American Industrial Hygiene Association Journal, July 1996, Vol.57, No.7, p.650-657. Illus. 22 ref.
Essential acquired cold urticaria: Stimulated only by systemic as well as local cooling
A food processing worker with a long history of eczema developed acute urticarial rash on the face following work in a chilled part of the factory during a spell of cold weather. A cold provocation test resulted in a pronounced urticarial rash. At warmer ambient temperatures, there was no reaction to the cold provocation test and the facial rash had improved. The report illustrates a case of essential acquired cold urticaria in which systemic cooling was necessary to produce a reaction to local cold provocation.
Occupational Medicine, Apr. 1996, Vol.46, No.2, p.157-158. 9 ref.
Dellinger A.M., Kachur S.P., Sternberg E., Russell J.
Risk of heat-related injury to disaster relief workers in a slow-onset flood disaster
Analysis of medical claims filed by disaster relief workers in the State of Illinois (USA) following the 1993 floods indicated that the most frequently reported injury was heat-related injury or illness. Workers involved in sandbagging activities were exposed to high ambient temperatures, high humidity and prolonged exertion, all of which can contribute to heat-related injury. Basic prevention guidelines include a balanced work-rest schedule, easily accessible drinking water, acclimatization to work activities, and early recognition and treatment of heat-related symptoms.
Journal of Occupational and Environmental Medicine, July 1996, Vol.38, No.7, p.689-692. 15 ref.
Griefahn B., Forsthoff A., Bröde P.
Heart rates, rectal and skin temperatures recorded during work in moderate cold
Heart rates and rectal and skin temperatures were continuously recorded for three groups of food industry employees working in air temperatures of 0-7°C, 13-15°C or moving frequently between these temperatures. The three groups differed only with regard to temperatures of the skin directly exposed to cold air, particularly the fingers. Temperature declines at the fingers and subsequent rewarming times were inversely related to average air temperatures. Since cold-induced vasoconstrictions probably constitute a risk for Raynaud's phenomenon, adequate protection of the hands against cold is required.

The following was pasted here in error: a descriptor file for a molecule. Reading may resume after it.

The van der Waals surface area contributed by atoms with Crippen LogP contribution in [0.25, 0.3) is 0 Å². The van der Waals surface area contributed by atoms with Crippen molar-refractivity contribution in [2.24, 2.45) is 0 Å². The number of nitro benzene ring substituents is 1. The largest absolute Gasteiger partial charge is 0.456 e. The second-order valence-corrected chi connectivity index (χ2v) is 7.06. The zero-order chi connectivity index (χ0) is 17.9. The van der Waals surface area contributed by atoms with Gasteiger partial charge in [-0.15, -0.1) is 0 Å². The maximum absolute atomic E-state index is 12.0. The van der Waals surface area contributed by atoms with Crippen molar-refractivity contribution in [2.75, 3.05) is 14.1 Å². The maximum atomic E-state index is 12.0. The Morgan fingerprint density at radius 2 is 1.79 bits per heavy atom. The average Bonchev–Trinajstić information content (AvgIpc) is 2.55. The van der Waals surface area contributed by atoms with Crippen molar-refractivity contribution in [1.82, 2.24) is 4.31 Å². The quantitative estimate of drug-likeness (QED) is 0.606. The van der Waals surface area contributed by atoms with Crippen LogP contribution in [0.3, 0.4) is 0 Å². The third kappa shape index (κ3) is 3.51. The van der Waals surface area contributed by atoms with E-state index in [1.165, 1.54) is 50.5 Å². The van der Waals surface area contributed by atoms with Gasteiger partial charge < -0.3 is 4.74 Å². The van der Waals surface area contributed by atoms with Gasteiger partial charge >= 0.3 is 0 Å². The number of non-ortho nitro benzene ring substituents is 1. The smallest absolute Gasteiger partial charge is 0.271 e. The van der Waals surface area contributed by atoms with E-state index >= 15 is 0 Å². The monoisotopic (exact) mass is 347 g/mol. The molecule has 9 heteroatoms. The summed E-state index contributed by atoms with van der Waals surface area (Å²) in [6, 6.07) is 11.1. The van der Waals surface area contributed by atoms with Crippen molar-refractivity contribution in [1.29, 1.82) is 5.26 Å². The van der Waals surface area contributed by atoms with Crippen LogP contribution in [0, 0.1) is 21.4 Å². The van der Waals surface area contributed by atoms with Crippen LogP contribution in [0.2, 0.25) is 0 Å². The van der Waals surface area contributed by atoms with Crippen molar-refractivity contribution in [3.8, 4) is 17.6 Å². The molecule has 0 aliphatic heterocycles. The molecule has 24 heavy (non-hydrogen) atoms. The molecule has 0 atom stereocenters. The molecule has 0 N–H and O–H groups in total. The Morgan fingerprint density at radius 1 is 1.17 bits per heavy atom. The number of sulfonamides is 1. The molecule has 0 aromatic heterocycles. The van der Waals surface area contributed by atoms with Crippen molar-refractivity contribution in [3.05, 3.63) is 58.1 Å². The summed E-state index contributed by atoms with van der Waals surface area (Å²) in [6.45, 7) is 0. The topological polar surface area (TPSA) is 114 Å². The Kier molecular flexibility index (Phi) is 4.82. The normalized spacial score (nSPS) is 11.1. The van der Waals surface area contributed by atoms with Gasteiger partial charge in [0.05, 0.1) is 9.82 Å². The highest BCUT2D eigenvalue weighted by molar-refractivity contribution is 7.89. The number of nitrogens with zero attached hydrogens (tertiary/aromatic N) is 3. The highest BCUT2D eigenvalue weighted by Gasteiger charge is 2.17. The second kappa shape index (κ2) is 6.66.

Central European Journal of Occupational and Environmental Medicine, 1996, Vol.2, No.2, p.146-157. 18 ref.
Air-conditioned storage of hydrofluoric acid
Stockage climatisé pour l'acide fluorhydrique [in French]
Description of the changes made in the operation and maintenance of a hydrofluoric acid (HF) storage facility in France. Originally, the facility was an open-air one, in order to reduce the risk of HF leakage and its eventual effects on the environment. Main features of the change: maintenance of storage temperature below the boiling point of HF, reduction of pressure in the storage tanks, reduction in the diameter of the pipes. The whole of the storage facility, storage tanks and pumping equipment included, is enclosed in a thermally isolated building with air-conditioning that maintains the ambient temperature at a constant +5°C. Because of the risk of projectiles/splashes, sensitive points are enclosed in protective polycarbonate cages, while the long-distance manual valve controls are placed just outside these cages.
Travail et sécurité, May 1996, No.548, p.2-5. Illus.
Griefahn B., Künemund C., Neffgen H., Sommer S.
Human adaptation to work in two different climates
The processes of acclimatization to a hot-dry climate and to a warm-humid climate were studied with reference to changes in heart rate, rectal temperature and sweat loss. Recalculation of previously published data from 62 experiments together with results of a laboratory acclimatization study revealed that these physiological functions behaved similarly in each climate. Results suggest that the wet bulb globe temperature, which was the same in each climate, is a suitable measure of heat stress for industrial purposes.